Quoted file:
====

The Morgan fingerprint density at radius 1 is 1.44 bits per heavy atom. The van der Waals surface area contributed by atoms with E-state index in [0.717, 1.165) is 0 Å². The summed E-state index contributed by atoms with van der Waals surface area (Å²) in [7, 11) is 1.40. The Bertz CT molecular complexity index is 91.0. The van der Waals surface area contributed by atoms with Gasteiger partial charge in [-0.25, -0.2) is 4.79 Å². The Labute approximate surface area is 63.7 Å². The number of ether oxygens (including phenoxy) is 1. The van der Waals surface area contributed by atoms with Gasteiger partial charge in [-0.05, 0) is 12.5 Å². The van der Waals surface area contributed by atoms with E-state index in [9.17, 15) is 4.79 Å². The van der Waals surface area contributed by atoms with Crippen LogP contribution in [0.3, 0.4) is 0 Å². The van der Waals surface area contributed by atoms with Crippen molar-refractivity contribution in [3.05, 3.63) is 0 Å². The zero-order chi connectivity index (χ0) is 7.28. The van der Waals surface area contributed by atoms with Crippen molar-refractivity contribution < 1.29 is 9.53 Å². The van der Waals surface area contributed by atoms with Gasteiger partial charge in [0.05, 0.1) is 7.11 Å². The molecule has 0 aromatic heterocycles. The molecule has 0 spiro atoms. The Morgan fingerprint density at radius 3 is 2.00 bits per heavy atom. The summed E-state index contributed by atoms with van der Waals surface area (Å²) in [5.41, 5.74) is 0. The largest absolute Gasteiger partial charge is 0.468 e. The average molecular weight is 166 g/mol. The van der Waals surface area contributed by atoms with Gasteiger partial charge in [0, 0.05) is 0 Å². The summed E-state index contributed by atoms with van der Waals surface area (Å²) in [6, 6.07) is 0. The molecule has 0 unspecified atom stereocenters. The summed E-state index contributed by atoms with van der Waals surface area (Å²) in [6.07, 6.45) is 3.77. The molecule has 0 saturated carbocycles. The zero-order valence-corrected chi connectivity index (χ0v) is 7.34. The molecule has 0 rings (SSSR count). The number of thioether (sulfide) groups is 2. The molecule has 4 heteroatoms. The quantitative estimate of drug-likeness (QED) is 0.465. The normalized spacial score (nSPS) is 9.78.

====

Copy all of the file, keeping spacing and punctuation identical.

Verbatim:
The Morgan fingerprint density at radius 1 is 1.44 bits per heavy atom. The van der Waals surface area contributed by atoms with E-state index in [0.717, 1.165) is 0 Å². The summed E-state index contributed by atoms with van der Waals surface area (Å²) in [7, 11) is 1.40. The Bertz CT molecular complexity index is 91.0. The van der Waals surface area contributed by atoms with Gasteiger partial charge in [-0.25, -0.2) is 4.79 Å². The Labute approximate surface area is 63.7 Å². The number of ether oxygens (including phenoxy) is 1. The van der Waals surface area contributed by atoms with Gasteiger partial charge in [-0.05, 0) is 12.5 Å². The van der Waals surface area contributed by atoms with E-state index in [9.17, 15) is 4.79 Å². The van der Waals surface area contributed by atoms with Crippen LogP contribution in [0.3, 0.4) is 0 Å². The van der Waals surface area contributed by atoms with Crippen molar-refractivity contribution in [3.05, 3.63) is 0 Å². The zero-order chi connectivity index (χ0) is 7.28. The van der Waals surface area contributed by atoms with Crippen molar-refractivity contribution < 1.29 is 9.53 Å². The van der Waals surface area contributed by atoms with Gasteiger partial charge in [0.05, 0.1) is 7.11 Å². The molecule has 0 aromatic heterocycles. The molecule has 0 spiro atoms. The Morgan fingerprint density at radius 3 is 2.00 bits per heavy atom. The summed E-state index contributed by atoms with van der Waals surface area (Å²) in [5.41, 5.74) is 0. The largest absolute Gasteiger partial charge is 0.468 e. The average molecular weight is 166 g/mol. The van der Waals surface area contributed by atoms with Gasteiger partial charge in [0, 0.05) is 0 Å². The summed E-state index contributed by atoms with van der Waals surface area (Å²) in [6, 6.07) is 0. The molecule has 0 unspecified atom stereocenters. The summed E-state index contributed by atoms with van der Waals surface area (Å²) in [6.07, 6.45) is 3.77. The molecule has 0 saturated carbocycles. The zero-order valence-corrected chi connectivity index (χ0v) is 7.34. The molecule has 0 rings (SSSR count). The number of thioether (sulfide) groups is 2. The molecule has 4 heteroatoms. The quantitative estimate of drug-likeness (QED) is 0.465. The normalized spacial score (nSPS) is 9.78.